It is impossible to overemphasize the importance of sound systems to the development of reggae music, as just about every record producer, singer and DJ from the 50s onwards has been closely involved with them in one way or another. They were the forerunners of today's mobile disco, but the amount and weight of their amplification equipment ensured the sound of the music could be felt as strongly as it was heard. In the 50s, R&B radio stations from southern American cities beamed their music to a responsive Jamaican audience, and the popularity of R&B prompted enterprising locals to start their own sound systems. Operators such as Coxsone Dodd ("Sir Coxsone The Down Beat") and Duke Reid ("The Trojan") became stars in Jamaica on the strength of their sounds - both for the records that they played and for the way in which they presented them. The top outfits would play in competition against each other and the rivalry was frequently violent and bloody. Records were hunted out in the USA where vast amounts of money were spent on the right tunes - the label details would then be scratched out to stop their rivals discovering the identities of these top tunes.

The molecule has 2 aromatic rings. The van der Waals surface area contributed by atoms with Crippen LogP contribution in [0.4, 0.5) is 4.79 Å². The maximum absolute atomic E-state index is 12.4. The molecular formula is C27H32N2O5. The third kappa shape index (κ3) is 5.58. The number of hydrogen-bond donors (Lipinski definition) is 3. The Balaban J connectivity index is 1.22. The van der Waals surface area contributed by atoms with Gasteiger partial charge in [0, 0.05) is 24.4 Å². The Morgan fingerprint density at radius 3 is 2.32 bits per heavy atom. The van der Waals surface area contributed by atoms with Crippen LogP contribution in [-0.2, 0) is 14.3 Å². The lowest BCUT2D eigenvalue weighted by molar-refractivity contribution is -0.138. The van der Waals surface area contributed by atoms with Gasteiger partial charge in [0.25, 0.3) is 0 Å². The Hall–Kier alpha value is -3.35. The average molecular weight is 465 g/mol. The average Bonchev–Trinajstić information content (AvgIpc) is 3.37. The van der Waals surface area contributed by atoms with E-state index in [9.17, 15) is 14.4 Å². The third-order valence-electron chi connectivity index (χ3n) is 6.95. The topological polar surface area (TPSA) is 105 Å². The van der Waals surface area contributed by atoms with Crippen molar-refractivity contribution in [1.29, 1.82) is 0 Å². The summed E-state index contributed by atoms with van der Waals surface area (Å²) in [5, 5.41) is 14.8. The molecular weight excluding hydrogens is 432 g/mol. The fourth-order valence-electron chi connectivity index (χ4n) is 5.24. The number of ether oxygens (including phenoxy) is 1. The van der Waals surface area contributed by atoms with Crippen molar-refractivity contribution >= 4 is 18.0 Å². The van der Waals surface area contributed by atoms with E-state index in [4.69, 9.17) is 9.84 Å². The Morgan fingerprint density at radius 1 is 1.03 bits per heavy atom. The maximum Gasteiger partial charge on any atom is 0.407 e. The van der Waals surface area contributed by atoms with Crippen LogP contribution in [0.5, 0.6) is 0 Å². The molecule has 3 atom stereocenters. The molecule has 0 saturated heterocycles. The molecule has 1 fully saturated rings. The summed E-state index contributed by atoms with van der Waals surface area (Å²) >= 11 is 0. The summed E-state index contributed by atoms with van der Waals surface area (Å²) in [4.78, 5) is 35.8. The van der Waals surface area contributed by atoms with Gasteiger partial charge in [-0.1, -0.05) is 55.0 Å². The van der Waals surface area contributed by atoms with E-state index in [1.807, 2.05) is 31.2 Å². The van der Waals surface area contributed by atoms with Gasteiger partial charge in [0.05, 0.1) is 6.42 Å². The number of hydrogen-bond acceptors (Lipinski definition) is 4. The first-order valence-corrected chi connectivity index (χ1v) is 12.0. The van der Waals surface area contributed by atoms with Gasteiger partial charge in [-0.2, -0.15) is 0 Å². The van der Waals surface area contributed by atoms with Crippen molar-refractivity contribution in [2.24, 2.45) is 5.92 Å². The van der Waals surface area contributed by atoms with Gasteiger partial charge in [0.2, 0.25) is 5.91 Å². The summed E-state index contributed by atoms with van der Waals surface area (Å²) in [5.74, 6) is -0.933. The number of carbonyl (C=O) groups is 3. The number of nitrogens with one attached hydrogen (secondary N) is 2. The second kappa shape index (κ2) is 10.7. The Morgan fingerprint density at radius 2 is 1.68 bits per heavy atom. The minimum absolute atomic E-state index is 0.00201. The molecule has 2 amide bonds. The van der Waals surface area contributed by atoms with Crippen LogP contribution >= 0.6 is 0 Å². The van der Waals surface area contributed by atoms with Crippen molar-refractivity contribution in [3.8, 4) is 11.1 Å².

The sound system operators started to make their own R&B-based recordings as the supply of hard R&B records began to dry up in the late 50s, and the black American audiences moved towards a smoother style of music, which failed to spark the interest of the Jamaican audiences. At first, these recordings were intended solely for exclusive use (on acetate disc or dub plate) by the sound that made them, but they proved so popular that the top "sounds" began to release these records, and ska and the Jamaican recording industry were born. From this point onwards, the development of Jamaican music through ska, rocksteady, reggae, rockers, dub, dancehall and ragga was inextricably linked with sound systems, both as the testing ground for new records, but, more importantly, for singers and DJs to test out the crowd's response as they took their turns at the microphone. Their popularity prompted the proliferation of sound systems in New York, London and Toronto - at first, anywhere with an expatriate Jamaican community - but later, their influence spread in more diverse directions; the importance of Jamaican Sounds to the development of hip-hop and rap in America, for instance, has yet to be fully credited. The Sounds have gone through as many changes in styles and fashion as reggae music and have become a cultural rallying point across the globe. The current fashion is for playing "specials" - one-off acetate discs recorded exclusively by current big names, extolling the virtues of the particular sound for which the "special" has been voiced, usually to the tune and rhythm of a popular "commercial' hit record. DJs" live contributions are kept to a minimum where once they dominated the sound. In many ways, the wheel has turned full circle, but to hear a top sound system playing out either in the warmth of a Kingston open-air dance or crowded together in a small club in London or New York is to understand fully the strength and power of Jamaican music, and to experience its direct and very real influence on its own committed following.